RELIGIOUS VS. POLITICAL REASONS FOR JOINING: Similar to the passage above, this again deals with one's primary motivation for becoming a Pagan. For Old Guard Pagans, being political was something that grew out of one's religious ideas. But, just as there is much variance in Old Guard Paganism, so too there is much variance in Old Guard politics. From my own friends, I can cite Old Guard Pagans who run the gamut from Socialist to Libertarian. This same political diversity is noticeably absent in New Guard Paganism, with most New Guard Pagans sticking to the same party line. Also, there is less tolerance of Pagans who diverge from that party line. More stress is placed on being 'politically correct'.

RELIGIOUS VS. FEMINIST REASONS FOR JOINING: Finally, many Old Guard Pagans have become feminists AS A RESULT OF their Pagan beliefs. By contrast, many New Guard Pagans are Pagans AS A RESULT OF their feminist beliefs. Once more, it's a question of which takes precedent. And although it may seem like the final result would be the same, such is not the case. Pagans who come to Paganism via feminism are often separatists, Goddess monotheists, anarchists, distrustful of both structure and authority, insisting on such ideas as consensus political forms, rotating High Priestesses (often without High Priests at all), and other non-traditional Coven structures. ( Often, such groups disdain to use the word 'Coven' and simply refer to their 'Circles'.) The perennial problems that plague such groups (the lack of focus, the inability to set goals, the endless personality clashes and power plays, and the fact that nothing ever gets done) come as no surprise. Much of this would be unthinkable to Old Guard Pagans, who would no more rotate the position of High Priestess in their Coven than they would rotate the position of mother in their family. ( The New Guard attitude toward authority arises, I believe, from a healthy mistrust of it as it is typically used (abused) in patriarchal society. This perception is particularly acute among feminists. What it fails to consider is how authority may be used positively in a matriarchy.)

NON- VS. PROSELYTIZING: For an Old Guard Pagan, the idea of saying to someone 'Would you like to join our Coven?' or 'Would you like to become a Witch?' would have been unthinkable. Proselytizing was one of the most detested aspects of the religious tradition (usually Christian) being left behind. Those groups who actively recruit members were, to the Old Guard, groups to be shunned at all costs. Witchcraft is not the one, right, and only religion. In fact, it probably appeals only to a select few. And those few exhibit their courage and sincerity when they seek out a Coven or a tradition. When a Coven seeks THEM out instead (Won't you please join our Circle tonight?), there is no gauge of the novice's devotion. Perhaps that is why the 'drop-out' rate is much higher for New Guard than Old Guard. (Other mystery traditions, such as the Freemasons, strictly forbid a member to ask an outsider if they would like to join.) Lest one conclude that there are only differences between Old and New Guard Pagans, let me mention a few things they seem to have in common.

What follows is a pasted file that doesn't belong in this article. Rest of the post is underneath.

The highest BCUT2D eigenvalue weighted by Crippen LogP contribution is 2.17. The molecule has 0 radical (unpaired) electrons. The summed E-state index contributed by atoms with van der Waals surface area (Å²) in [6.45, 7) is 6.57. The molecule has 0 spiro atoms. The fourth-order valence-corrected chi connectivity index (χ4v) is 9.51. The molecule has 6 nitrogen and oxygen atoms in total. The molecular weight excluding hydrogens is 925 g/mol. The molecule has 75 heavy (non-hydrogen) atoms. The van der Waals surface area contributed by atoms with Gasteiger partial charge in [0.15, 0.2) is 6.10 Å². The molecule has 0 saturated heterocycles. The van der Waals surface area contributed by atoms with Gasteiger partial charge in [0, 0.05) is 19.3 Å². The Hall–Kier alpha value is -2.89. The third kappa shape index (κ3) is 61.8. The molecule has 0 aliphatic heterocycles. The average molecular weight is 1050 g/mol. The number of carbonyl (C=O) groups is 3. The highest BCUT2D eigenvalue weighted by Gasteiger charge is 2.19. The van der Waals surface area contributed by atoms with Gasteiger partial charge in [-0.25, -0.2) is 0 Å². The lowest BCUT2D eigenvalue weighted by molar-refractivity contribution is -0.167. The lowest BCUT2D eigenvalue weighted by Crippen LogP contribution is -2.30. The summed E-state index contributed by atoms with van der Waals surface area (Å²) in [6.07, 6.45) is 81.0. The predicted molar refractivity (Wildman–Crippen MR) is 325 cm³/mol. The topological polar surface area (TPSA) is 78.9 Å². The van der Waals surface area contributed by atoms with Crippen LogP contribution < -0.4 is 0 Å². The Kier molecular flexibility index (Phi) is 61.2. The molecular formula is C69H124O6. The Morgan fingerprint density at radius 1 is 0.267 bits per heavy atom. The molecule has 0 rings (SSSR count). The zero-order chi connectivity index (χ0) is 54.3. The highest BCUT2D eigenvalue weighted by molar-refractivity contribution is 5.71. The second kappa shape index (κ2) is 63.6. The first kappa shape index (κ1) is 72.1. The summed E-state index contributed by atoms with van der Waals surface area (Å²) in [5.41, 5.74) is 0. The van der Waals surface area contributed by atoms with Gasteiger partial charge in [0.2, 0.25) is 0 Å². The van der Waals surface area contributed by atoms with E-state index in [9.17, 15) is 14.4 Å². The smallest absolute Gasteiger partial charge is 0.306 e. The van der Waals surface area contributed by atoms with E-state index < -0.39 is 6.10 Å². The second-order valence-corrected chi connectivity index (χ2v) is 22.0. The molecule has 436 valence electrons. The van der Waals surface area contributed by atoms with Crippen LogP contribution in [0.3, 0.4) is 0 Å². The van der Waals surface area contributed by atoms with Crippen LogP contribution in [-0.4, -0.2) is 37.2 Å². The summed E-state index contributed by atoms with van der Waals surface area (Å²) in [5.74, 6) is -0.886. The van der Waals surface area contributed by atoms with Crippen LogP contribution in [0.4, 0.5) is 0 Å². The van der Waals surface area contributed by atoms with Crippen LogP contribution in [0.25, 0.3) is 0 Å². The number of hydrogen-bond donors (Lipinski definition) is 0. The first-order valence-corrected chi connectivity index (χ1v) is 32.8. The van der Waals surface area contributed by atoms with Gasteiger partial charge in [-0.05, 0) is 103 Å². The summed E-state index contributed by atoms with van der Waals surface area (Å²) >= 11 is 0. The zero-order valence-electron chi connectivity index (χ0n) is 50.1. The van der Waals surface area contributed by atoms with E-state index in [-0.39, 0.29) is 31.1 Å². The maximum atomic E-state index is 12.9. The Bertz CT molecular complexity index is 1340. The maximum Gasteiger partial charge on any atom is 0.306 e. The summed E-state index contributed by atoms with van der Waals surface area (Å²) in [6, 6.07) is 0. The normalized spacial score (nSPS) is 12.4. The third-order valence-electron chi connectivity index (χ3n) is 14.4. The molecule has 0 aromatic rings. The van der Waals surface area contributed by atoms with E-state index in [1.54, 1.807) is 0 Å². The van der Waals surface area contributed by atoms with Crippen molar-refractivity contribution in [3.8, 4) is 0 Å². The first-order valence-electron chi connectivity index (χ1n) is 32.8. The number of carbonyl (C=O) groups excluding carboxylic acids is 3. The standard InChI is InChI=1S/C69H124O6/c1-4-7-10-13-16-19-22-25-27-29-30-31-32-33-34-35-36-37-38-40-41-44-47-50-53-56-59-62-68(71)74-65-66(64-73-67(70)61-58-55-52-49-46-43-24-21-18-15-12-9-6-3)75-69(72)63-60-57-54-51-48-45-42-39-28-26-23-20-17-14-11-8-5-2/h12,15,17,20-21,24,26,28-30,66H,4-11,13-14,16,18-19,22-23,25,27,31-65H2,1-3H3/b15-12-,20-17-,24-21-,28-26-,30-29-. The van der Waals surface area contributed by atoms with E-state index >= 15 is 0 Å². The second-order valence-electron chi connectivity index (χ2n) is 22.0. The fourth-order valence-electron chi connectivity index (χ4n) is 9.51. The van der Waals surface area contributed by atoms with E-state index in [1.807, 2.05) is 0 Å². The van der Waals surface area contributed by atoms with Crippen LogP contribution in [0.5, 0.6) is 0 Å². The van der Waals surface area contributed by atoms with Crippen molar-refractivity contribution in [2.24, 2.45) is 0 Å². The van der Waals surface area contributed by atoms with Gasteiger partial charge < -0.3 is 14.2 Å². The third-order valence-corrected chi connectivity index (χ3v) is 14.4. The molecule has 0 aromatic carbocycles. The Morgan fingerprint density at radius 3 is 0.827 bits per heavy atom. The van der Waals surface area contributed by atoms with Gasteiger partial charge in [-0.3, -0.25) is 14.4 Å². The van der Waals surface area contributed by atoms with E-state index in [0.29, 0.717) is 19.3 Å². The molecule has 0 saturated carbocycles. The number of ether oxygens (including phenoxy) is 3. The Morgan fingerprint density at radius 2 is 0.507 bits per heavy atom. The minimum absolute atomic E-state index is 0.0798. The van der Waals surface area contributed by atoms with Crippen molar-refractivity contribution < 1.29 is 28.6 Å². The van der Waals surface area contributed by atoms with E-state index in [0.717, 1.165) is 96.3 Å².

First, there is magic -- both in its frequency of use, and what it is used for. Second, the use of drugs by modern Witches has always been a minority position, and seems to remain so. Third, the times of celebration and festival, appointed by the seasons and the phases of the moon, seem constant (although New Guard Pagans often employ inappropriate names for the holidays). So, while there are differences, there is common ground as well.

If the remarks you overhear made by Old Guard Pagans (and the remarks made in this essay!) seem slightly petulant, tinged with sibling rivalry, it is not to be wondered at. The Old Guard Pagan is in the position of older brother or sister of the family. They often feel, quite justifiably, that the things which they had to fight Mom and Dad so HARD for, are now being handed to the younger brother or sister on a silver platter. They feel that since their freedoms and privileges were so hard won, they value t hem more. They often feel that the younger siblings do not APPRECIATE all the things the older siblings have done to make such freedoms possible. And, of course, they are right. Such will always be the way of the world -- the march of generations. Still, the thing to remember about sibling rivalry is that, underneath it all, we ARE siblings; we ARE brothers and sisters, whatever forms may divide us; we ARE all sons and daughters of the Great Mother.
Copyright © 1988, 2002 by Mike Nichols.